By Lennie Roberts, Legislative Advocate
As part of its “Line 109 Gas Pipeline Replacement Project,” Pacific Gas & Electric is proposing to install a new 24-inch diameter gas transmission pipeline along 4.7 miles in the San Francisco Watershed. The proposal includes three segments generally between Edgewood Road and Black Mountain Road. Its purpose is to bring the pipeline up to current standards and to allow the use of in-line pipeline inspection tools. That’s all well and good. We strongly support ensuring pipeline safety for all our communities.
However, already completed Line 109 segments along I-280 in Menlo Park, Woodside, and Redwood City have had disastrous impacts on sensitive serpentine grasslands and other native habitats. Many denuded areas persist, inviting invasive weeds to get a foothold and then spread into adjacent habitats, some of which are protected areas.
Now the same problem is likely to recur along the proposed San Francisco Watershed segments, only on a much larger scale. The proposed construction zone will denude and disturb an 85-foot-wide swath along the pipeline route and will require the removal of 863 trees and many shrubs. Besides these direct impacts of construction, PG&E is also requiring that a 10-to 20-foot-wide swath along the pipeline be permanently free of trees and shrubs for the pipeline’s cathodic protection system (a system that uses electrical current to prevent corrosion). Instead of the mosaic of trees, shrubs, and grasslands that one sees today, this linear swath will be an open invitation for invasive weeds to establish themselves and spread into adjacent habitats.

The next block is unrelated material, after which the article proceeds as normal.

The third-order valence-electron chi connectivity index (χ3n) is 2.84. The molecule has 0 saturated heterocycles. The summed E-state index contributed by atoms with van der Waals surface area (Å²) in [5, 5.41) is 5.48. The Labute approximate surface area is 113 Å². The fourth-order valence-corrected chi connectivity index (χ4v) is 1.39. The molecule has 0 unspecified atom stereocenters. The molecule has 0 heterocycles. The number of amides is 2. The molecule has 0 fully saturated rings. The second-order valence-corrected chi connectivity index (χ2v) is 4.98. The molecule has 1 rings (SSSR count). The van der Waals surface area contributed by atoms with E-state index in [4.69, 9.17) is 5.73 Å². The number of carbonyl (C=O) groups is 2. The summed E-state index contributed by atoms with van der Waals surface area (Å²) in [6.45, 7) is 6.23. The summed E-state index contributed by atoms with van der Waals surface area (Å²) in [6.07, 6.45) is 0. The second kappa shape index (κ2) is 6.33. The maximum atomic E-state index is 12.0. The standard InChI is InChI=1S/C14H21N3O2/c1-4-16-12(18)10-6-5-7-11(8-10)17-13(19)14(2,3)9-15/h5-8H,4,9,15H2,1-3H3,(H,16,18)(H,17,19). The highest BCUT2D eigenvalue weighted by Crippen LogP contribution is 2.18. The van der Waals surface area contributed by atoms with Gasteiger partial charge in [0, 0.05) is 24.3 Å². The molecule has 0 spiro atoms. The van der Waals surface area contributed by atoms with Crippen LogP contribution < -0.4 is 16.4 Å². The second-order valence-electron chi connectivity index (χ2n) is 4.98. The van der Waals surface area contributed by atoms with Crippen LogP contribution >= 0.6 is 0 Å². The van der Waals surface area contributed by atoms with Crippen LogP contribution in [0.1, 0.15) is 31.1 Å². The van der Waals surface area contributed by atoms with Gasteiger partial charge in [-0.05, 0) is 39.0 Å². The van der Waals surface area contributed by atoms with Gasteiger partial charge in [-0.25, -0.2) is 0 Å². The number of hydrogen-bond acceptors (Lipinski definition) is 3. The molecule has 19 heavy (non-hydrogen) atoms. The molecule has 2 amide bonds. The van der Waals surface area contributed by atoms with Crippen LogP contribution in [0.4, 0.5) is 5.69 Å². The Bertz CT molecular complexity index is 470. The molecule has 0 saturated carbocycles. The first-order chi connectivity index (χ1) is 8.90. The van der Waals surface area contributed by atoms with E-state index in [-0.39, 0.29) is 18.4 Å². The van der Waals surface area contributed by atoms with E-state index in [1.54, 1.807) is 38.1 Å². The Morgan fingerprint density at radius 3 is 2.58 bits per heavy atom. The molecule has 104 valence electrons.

This habitat fragmentation can be avoided–if PG&E commits to obtaining baseline information, creating an invasive weed control plan, and developing and implementing a restoration and monitoring plan in conjunction with agencies and organizations with habitat restoration expertise.
In order to achieve both pipeline safety and weed control, Committee for Green Foothills is urging the San Francisco Public Utilities Commission, owner of the 23,000-acre watershed, and the Golden Gate National Recreation Area, which holds a Scenic and Recreation Easement there, to require PG&E to develop a comprehensive weed control and habitat restoration plan that fully restores all disturbed areas and provides for additional restoration as necessary to ensure long-term restoration success.
We are working to ensure that any proposed replacement of Line 109 within Edgewood Park and crystal springs watershed avoids all sensitive habitats, particularly the serpentine grasslands.